A couple of years ago I made a video called Drop Spindle Basics to demonstrate, well, the basics — the most elementary parts of spinning.
Since it’s been up, I’ve gotten all kinds of feedback on that video, ranging from “THIS IS AN AMAZING VIDEO. Thank you so much for sharing your knowledge with the world. This information and wisdom will go far in my life. Thank you from the bottom of my heart,” all the way to “Details of what you’re doing would be nice – I can’t follow what’s going on with just frantic motion.” (I admit, that latter one pushed my buttons, and it took great emotional reserve on my part not to reply with “Have you tried listening to what I’m saying? Turn up your sound,” or “Come over here and say that to my face and I’ll show you some frantic movement!”)
I’ve also spent a bunch of time watching other videos, thinking about them all, and of course, engaging in a wide variety of teaching activities. Over the past 6 months, I’ve been saying, “If I had it to do over again, I’d change this, or that, or the other thing about that video, to speak to this, or that, or the other concern.” And of course, the funny part is that obviously I do have it to do over again any time I feel like it, right?
Well, any time I can steal a minute or two and a camera operator who knows where to zoom in, perhaps.
So what issues did I end up having with the first video over the past couple of years? Lots! I still like the video and think it’s a solid demo with enough information to get you started. But there were things I hadn’t anticipated. For example, I specifically chose low-cost materials so as to be very approachable, and show that even without fancy equipment, you can do all kinds of spinning. I tried to tailor the video to the lowest common denominator in terms of tools — to the simplest, cheapest spindle option likely available to a majority of folks who’d watch the video. This choice turned out to have unintended consequences — like people reaching the conclusion that the video’s only for spinning with a low whorl spindle with no hook. It isn’t — yes, it tells you how to do that; but drafting is drafting, spinning is spinning, and the same basic technique applies. Yet, people got caught up in what was, to me, just one fairly superficial thing about the video.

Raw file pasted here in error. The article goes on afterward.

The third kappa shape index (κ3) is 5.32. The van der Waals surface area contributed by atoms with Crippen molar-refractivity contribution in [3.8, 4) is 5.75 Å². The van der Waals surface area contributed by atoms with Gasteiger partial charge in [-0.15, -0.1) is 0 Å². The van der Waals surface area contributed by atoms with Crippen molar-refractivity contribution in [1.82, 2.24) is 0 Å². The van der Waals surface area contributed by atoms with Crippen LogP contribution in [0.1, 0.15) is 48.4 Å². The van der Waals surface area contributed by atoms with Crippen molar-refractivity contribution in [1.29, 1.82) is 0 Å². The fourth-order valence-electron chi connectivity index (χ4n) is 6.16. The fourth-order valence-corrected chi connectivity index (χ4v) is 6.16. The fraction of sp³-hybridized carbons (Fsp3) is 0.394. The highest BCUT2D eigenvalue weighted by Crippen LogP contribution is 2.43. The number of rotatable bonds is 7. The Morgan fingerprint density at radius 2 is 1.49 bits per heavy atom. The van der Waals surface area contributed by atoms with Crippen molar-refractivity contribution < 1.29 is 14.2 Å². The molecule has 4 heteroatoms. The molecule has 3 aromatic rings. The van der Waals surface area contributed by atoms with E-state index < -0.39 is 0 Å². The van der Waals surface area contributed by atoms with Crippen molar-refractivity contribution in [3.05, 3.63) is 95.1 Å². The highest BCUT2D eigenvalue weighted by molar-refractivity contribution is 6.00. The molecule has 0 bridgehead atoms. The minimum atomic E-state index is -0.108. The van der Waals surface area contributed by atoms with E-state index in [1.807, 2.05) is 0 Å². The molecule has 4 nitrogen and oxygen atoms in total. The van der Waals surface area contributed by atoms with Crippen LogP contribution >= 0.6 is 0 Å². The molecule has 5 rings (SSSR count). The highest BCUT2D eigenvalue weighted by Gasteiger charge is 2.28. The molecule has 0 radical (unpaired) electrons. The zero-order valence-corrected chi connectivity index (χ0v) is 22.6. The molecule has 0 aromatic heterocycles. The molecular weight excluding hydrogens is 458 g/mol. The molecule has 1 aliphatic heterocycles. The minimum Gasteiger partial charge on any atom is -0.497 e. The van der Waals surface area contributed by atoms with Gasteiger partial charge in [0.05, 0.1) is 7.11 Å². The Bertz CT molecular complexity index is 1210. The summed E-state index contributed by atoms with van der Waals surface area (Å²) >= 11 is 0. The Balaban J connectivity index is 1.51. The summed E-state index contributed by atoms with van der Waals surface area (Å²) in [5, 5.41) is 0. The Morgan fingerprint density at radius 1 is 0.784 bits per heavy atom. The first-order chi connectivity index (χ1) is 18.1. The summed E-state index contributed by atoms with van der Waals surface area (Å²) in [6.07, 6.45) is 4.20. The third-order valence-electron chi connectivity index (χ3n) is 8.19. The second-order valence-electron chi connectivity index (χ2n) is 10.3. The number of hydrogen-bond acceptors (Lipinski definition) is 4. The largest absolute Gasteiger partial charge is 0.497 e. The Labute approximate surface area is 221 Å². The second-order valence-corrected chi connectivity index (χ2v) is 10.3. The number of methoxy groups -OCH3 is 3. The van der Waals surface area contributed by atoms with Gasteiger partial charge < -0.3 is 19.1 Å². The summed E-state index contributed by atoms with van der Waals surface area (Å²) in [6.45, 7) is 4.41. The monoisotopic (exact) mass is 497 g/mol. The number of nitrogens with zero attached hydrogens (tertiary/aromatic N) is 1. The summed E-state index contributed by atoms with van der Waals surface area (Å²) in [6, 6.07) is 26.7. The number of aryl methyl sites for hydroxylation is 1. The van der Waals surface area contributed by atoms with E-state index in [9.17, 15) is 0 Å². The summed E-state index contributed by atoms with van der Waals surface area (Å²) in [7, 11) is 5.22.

Also, I wanted more “spinner’s eye view” stuff. When I teach, I often stand next to a student, instead of in front of them; I wanted to create something closer to that effect. While a video still lacks the interactive nature of being there in person, I wanted to do something closer to my ever-evolving 5-10 minute basic spinning lesson on the quick. And I wanted to answer questions that people seem to often be left with.
On the other hand, I also didn’t have it in me to spend a ton of time, or, well, any money at all on something to throw on YouTube. There’s a limit to what I’m willing to do in that context, after all. So without further ado, here you go: Intro to Spinning Part 1 and Part 2.